The Obama administration threatened Wednesday to suspend plans for coordinating counterterrorism strikes in Syria with Russia unless Moscow moves to stop its assault on the city of Aleppo and restore a collapsed cease-fire.
Secretary of State John F. Kerry, in a telephone call to his Russian counterpart, “made clear the United States and its partners hold Russia responsible for this situation,” including the “drastic escalation” of its military actions in recent days and its refusal to ensure the safe passage of humanitarian aid to government-besieged areas, the State Department said.
The United States, Kerry told Foreign Minister Sergei Lavrov, “is making preparations to suspend U.S.-Russia bilateral engagement on Syria . . . unless Russia takes immediate steps to end” the heightened carnage in Aleppo, where at least a quarter-million civilians are trapped amid withering Syrian and Russian bombing.
The scale of the slaughter is unprecedented in Syria’s five years of civil war, as are the international cries for something to be done. Yet there is a growing sense that the United States is powerless to stop it, or is at least unwilling to take steps that might force Moscow and Damascus to change their calculations.
Those possible steps — including U.S. military action, increased arms shipments to Syrian rebel forces or additional sanctions — have changed little over the years of Syria’s civil war.
All are again being reviewed by the administration, including at a National Security Council deputies meeting Wednesday to prepare options for top national-security officials.
But just as the alternatives are the same, so are the perceived drawbacks and internal opposition to each of them. If anything, the fast-approaching end of the administration and the complications of the conflict — which now involves a bewildering mix of rebels, terrorists and the forces of several governments — have made them even less attractive, according to several senior administration officials who spoke on the condition of anonymity about the closed-door discussions.
Kerry and President Obama believe that none of the options “are better, in the long run, for the Syrian people than trying to get a diplomatic solution now,” State Department spokesman John Kirby said. Kirby and other officials declined to define “immediate” in the context of Wednesday’s demand for Russian action and emphasized that the door, for now, remains open to Moscow.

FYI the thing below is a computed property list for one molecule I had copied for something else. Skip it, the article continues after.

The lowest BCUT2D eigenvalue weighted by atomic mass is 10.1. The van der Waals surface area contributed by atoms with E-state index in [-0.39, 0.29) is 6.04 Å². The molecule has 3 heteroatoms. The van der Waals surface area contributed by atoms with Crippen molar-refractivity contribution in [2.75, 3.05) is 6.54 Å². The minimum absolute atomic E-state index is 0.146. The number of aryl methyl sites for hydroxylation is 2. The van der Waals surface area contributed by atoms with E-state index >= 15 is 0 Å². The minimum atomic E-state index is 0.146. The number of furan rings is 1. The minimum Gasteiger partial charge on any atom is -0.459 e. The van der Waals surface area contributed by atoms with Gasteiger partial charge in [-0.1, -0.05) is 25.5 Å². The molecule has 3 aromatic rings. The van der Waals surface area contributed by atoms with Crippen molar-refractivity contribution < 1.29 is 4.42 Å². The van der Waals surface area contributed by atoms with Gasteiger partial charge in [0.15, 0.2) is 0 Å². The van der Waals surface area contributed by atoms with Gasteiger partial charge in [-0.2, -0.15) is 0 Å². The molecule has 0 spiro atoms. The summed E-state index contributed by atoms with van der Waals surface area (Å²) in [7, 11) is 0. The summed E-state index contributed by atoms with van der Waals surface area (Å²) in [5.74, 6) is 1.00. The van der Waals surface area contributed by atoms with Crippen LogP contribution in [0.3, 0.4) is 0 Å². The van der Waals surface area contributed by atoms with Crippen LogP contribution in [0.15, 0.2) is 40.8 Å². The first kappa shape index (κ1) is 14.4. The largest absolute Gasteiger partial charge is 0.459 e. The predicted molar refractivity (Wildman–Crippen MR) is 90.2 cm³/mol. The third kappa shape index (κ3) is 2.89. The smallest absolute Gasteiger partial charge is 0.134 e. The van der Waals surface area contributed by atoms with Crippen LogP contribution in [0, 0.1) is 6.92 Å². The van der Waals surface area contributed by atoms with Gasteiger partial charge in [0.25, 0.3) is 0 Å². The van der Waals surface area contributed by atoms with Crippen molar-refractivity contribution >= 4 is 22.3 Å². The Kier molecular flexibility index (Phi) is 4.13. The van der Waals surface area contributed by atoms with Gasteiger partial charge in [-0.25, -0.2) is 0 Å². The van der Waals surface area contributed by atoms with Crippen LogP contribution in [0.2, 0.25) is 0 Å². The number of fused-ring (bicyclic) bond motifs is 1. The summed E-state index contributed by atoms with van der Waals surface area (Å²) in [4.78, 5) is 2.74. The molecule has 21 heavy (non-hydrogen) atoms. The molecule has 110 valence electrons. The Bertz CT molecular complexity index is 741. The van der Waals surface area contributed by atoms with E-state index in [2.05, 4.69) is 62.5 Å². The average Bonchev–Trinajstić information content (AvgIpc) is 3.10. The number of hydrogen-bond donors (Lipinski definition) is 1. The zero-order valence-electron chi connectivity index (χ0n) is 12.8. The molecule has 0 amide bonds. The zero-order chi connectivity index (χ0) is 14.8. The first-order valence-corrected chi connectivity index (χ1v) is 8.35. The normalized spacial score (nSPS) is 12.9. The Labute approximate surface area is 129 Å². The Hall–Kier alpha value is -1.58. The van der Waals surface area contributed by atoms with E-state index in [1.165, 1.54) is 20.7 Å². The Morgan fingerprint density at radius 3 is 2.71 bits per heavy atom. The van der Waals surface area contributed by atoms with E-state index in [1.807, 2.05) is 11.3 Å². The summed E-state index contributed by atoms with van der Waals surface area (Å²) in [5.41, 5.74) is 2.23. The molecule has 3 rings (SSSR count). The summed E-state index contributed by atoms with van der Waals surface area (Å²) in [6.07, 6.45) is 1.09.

In Moscow, Lt. Gen. Viktor Poznikhir of the Armed Forces General Staff did not mention the U.S. threat. Following the Kerry-Lavrov call, he said that, “at the behest of the Russian president,” Russia would “further continue the joint work with our U.S. partners on the Syrian problem,” according to Interfax, the Russian news agency.
The threat of suspending “bilateral engagement” largely refers to ongoing U.S.-Russia talks in Geneva over plans for coordinating strikes against al-Qaeda and the Islamic State. Under a plan agreed to by Kerry and Lavrov this month following lengthy diplomatic negotiations, the cooperation was to follow seven consecutive days of “reduced violence” and the distribution of humanitarian aid.
Russia agreed to ground Syria’s air force, while the United States agreed to separate the opposition forces it supports from the terrorist groups with which they are increasingly intertwined.
The truce, which began Sept. 12, lasted only a few days before fighting began again in and around the divided city of Aleppo, with each side blaming the other with starting it. An apparently mistaken U.S. airstrike that killed Syrian troops in eastern Aleppo, followed by a strike against a humanitarian convoy outside Aleppo for which the United States blamed Russia, significantly raised temperatures.
Late last week, the government of Syrian President Bashar al-Assad declared the truce at an end and began a new offensive intended to retake eastern Aleppo from the now-surrounded rebels.